STBY wins Rotterdam Public Design Prize

On the last day of January the Rotterdam Designprijs (decided by a jury) and the Rotterdam Design Publieksprijs (decided by public vote) were announced. Interestingly, both prizes went to product service systems rather than products, brands or even experiences. Both jury and the public favoured integral, holistic approaches of complex challenges societies and economies face.


The jury debate at Boijmans van Beuningen Rotterdam
The jury debate at Boijmans van Beuningen Rotterdam


The jury prize was won by ‘temstem’, an app for people who hear voices in their heads, to help them focus on something else: a language game on their smartphone. Reframing Studio designed the app, together with care organisation Parnassia. This collaboration is noteworthy: design and research are on an equal footing in this project, and integrated rather than separated. The two organisations co-created the app together, including patients in the process as well.

The same applies to the winners of the Publieksprijs (with 3662 votes): Edenspiekermann and STBY, with NS Reizigers (Dutch National Rail) and Prorail (Dutch Railways Infrastructure), for their Dynamic Boarding Information. In this project STBY collaborated intensely with Edenspiekermann. Each studio worked from their own strengths (research and design respectively) but never treated them separately. Instead both were always looking for ways to combine design and research. Edenspiekermann took part in the design research at the stations, and STBY was involved in the concepting workshops with both train travellers and different railway employees.


The winning team at the Boijmans van Beuningen exhibition
The winning team for the public prize at the Boijmans van Beuningen exhibition


Professor Caroline Hummels (Eindhoven University of Technology), who nominated both projects, said: “Edenspiekermann, STBY, ProRail en NS Reizigers demonstrate that close collaboration is needed to address the complex challenges of our society.” The dynamic boarding information is deceivingly simple in its appearance on a 180 meters long LED screen along the platform, yet complex in the four data streams it combines across companies and departments. The design research that led the consortium to this solution (also including an app designed by NS, which was not part of the nomination) built the bridge between the complex reality of the train system en travellers’ experiences, and the elegant intervention on the platform.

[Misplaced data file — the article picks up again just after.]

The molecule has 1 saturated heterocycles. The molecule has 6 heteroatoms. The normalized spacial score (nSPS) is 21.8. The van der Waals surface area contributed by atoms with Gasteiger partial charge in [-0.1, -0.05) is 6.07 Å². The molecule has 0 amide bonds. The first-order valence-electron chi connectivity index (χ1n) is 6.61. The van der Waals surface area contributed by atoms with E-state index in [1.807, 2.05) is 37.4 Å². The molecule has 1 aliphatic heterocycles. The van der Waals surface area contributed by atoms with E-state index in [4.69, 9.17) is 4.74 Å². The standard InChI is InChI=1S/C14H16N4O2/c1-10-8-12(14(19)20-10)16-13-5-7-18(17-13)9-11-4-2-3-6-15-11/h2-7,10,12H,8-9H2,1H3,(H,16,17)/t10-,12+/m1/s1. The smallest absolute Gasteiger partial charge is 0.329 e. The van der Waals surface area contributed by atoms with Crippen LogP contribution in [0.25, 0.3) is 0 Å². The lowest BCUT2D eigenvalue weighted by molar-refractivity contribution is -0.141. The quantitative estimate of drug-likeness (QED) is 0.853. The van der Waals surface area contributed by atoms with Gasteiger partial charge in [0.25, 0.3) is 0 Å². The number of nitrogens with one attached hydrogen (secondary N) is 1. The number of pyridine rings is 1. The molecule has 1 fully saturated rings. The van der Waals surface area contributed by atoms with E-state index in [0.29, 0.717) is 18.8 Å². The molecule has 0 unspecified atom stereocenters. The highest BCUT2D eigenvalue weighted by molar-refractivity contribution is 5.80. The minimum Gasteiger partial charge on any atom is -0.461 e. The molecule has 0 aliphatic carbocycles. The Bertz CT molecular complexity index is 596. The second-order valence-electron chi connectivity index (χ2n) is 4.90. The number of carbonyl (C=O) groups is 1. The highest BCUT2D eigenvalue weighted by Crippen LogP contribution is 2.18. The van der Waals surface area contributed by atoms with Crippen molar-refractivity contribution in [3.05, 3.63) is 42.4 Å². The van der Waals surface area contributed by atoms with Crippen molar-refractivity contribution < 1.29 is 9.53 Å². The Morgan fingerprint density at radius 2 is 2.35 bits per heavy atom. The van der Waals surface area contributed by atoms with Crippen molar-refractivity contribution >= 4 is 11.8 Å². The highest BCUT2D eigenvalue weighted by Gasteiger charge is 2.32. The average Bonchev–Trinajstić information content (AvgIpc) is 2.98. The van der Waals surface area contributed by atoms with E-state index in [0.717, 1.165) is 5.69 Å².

The result delivers great advantages for both passengers (get in to the train more safely and more likely find a seat) and the railway companies (run more trains on the same tracks because of quicker and safer boarding at station platforms). The live pilot of three months at Den Bosch station that started about a year ago was so successful that NS (National Rail) has now decided to implement the system nationally, in 5000 train coaches and with a total of 50km of LED screens at selected platforms, over the next two years. Not because behaviour on platforms will be more orderly, but because of considerable economic and safety advantages for travellers and rail companies on one of the most intensely used national railnetworks on the planet.

There are a few days left to visit the Rotterdam Designprijs exhibition of all nominees at the Boymans van Beuningen museum in Rotterdam, until 9 February, and see for yourself how Dutch design is changing. Perhaps ironically you actually will look at objects (and photos and films depicting situations actually) in the museum, but these will tell you that to the unchanged importance of aesthetics and functionality, have been added design research, co-creation and product service systems as hallmarks of contemporary Dutch design. The debate with the international jury in Rotterdam left no doubt that the Netherlands is together with Scandinavia spearheading this development in design in the world.